Spring and damper characteristics determine to a large extent the ride quality and handling of a vehicle. Since the requirements for good ride and good handling are conflicting, adjustable suspension elements are developed. In this study a two-state semi-active hydro-pneumatic spring, in conjunction with a two-state semi-active hydraulic damper is investigated. A mathematical model of the spring/damper system is developed and verified with measured data. Two types of tests were performed on a prototype spring/damper unit, namely characterisation tests and single degree of freedom tests. The characterisation tests included characterising the hydro-pneumatic spring, the hydraulic damper, as well as the hydraulic valves in terms of valve response times. For the single degree of freedom tests, the step response, random input response and sine sweep response were determined. Simulation models of the characterisation setup, as well as the single degree of freedom setup were constructed in Matlab Simulink. A real gas, thermal time constant model was used for modelling the hydro-pneumatic spring, while a look-up table was used for the damper characteristics. A hydraulic flow model was developed from first principles and first order valve dynamics were also included in the models. Good correlation was obtained between measured and simulated data for the characteristation tests, as well as the single degree of freedom tests. The spring/damper model can be incorporated into a full 3D vehicle model in order to predict the ride and handling of a vehicle fitted with such a system.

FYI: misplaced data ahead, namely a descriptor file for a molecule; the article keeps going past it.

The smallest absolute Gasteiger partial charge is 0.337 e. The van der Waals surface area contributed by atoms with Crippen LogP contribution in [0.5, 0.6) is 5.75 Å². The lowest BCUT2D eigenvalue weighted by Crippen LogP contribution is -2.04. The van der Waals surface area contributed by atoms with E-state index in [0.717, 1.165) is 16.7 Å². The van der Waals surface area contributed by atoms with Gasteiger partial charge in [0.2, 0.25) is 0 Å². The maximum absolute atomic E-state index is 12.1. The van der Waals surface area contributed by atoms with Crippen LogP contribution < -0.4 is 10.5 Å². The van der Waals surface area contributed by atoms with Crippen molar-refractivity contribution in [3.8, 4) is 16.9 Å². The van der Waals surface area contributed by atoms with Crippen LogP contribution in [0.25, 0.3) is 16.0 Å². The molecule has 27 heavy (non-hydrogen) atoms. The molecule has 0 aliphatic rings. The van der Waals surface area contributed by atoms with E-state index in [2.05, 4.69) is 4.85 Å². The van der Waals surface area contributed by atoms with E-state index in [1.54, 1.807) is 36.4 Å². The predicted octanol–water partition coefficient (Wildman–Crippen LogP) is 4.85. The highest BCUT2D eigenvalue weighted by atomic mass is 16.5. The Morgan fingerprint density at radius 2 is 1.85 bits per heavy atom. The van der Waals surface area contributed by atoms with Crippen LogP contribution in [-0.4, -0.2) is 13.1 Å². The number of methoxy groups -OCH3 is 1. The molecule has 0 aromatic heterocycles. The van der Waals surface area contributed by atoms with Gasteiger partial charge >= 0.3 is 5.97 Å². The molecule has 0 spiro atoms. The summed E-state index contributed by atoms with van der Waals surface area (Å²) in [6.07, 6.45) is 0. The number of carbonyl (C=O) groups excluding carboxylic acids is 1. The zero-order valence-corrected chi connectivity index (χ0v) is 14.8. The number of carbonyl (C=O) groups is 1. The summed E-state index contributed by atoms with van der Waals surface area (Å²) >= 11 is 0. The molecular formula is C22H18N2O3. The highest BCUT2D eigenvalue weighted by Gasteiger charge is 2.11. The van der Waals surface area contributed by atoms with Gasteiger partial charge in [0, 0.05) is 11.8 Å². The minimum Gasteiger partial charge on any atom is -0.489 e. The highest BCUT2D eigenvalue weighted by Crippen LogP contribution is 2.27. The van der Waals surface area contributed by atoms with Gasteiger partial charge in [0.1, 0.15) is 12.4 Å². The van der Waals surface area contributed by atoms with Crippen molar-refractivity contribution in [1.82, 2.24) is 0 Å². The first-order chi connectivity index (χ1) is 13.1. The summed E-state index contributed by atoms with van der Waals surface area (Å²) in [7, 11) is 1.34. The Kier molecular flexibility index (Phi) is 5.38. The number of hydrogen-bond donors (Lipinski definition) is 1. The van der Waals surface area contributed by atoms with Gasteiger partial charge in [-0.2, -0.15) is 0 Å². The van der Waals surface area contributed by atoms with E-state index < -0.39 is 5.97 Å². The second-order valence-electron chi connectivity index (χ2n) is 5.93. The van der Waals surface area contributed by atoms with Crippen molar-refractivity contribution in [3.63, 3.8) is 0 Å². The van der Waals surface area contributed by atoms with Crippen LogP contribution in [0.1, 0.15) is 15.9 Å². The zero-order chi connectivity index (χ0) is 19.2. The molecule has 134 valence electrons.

Dissertation (MEng (Mechanical Engineering))--University of Pretoria, 2007.